If the FBI were successful it could unlock ‘a Pandora’s Box’, according to Prince Zeid Ra’ad Al Hussein
The UN’s high commissioner for human rights, Zeid Ra’ad Al Hussein, has said that the US Department of Justice risks “unlocking a Pandora’s Box” in its efforts to force Apple to decrypt the iPhone of a suspect in last December’s shootings in San Bernardino, California.
The case, which Prince Zeid acknowledged is far from having been decided, could have “extremely damaging” implications for human rights, he said, urging the US authorities to examine not only immediate security issues but also the broader issues at stake.
“This case is not about a company – and its supporters — seeking to protect criminals and terrorists, it is about where a key red line necessary to safeguard all of us from criminals and repression should be set,” he said on Friday.
While the FBI “deserves everyone’s full support” in the investigation, he argued, “there are many ways to investigate whether or not these killers had accomplices besides forcing Apple to create software to undermine the security features of their own phones”.
Such software could be “a gift to authoritarian regimes” and to criminal hackers, the prince said, comparing the privacy issues involved to instances in which governments have asked Google and BlackBerry to provide the ability to bypass communications encryption.
“Encryption tools are widely used around the world, including by human rights defenders, civil society, journalists, whistle-blowers and political dissidents facing persecution and harassment,” Zeid said. “Encryption and anonymity are needed as enablers of both freedom of expression and opinion, and the right to privacy.”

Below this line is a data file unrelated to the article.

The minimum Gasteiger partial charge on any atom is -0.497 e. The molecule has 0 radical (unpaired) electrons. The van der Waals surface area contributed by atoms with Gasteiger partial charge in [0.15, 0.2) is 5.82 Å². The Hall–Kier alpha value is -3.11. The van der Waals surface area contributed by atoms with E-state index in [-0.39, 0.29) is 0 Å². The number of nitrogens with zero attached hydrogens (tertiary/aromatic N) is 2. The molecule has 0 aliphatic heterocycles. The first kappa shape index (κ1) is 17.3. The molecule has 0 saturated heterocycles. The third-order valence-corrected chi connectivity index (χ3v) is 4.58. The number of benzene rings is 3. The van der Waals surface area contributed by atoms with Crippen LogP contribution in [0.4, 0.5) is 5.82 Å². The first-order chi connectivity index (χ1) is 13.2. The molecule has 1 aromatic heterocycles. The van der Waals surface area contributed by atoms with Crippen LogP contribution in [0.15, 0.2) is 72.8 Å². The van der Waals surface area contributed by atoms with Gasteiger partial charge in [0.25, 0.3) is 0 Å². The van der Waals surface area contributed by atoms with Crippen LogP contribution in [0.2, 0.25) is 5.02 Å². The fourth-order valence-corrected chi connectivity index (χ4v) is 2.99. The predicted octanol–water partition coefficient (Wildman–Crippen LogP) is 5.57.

Business issues critical to the digital economy are also at stake, he argued, as success by the DOJ could “set a precedent that may make it impossible for Apple or any other major international IT company to safeguard their clients’ privacy anywhere in the world”.
‘Enabling a multitude of other crimes’
The investigation of one crime could then “end up enabling a multitude of other crimes”, he said.
Earlier UN reports on encryption have argued it deserves strong protection on privacy and human rights grounds.
Apple has refused to comply with a court order that it weaken protections on unlocking the handset belonging to suspect Syed Rizwan Farook, who carried out the shooting with his wife last December, arguing it would set “a dangerous precedent”.
IT companies including Twitter, AirBnB, eBay, LinkedIn, Reddit, Amazon, Microsoft, Snapchat and Yahoo have publicly declared their support for Apple, while a lawyer representing a group of those who survived the shooting said he would file a brief in support of the FBI’s case.
An FBI request to force Apple to unlock an iPhone in a New York drugs case was recently rejected, with the judge finding that justice officials were overreaching the law – again lending support for Apple’s point of view.
The FBI has argued that the implications of Apple’s cooperation would be narrowly limited.
Recent reports have suggested that the DOJ wants to oblige Apple to help in about a dozen undisclosed cases involving locked iPhones.
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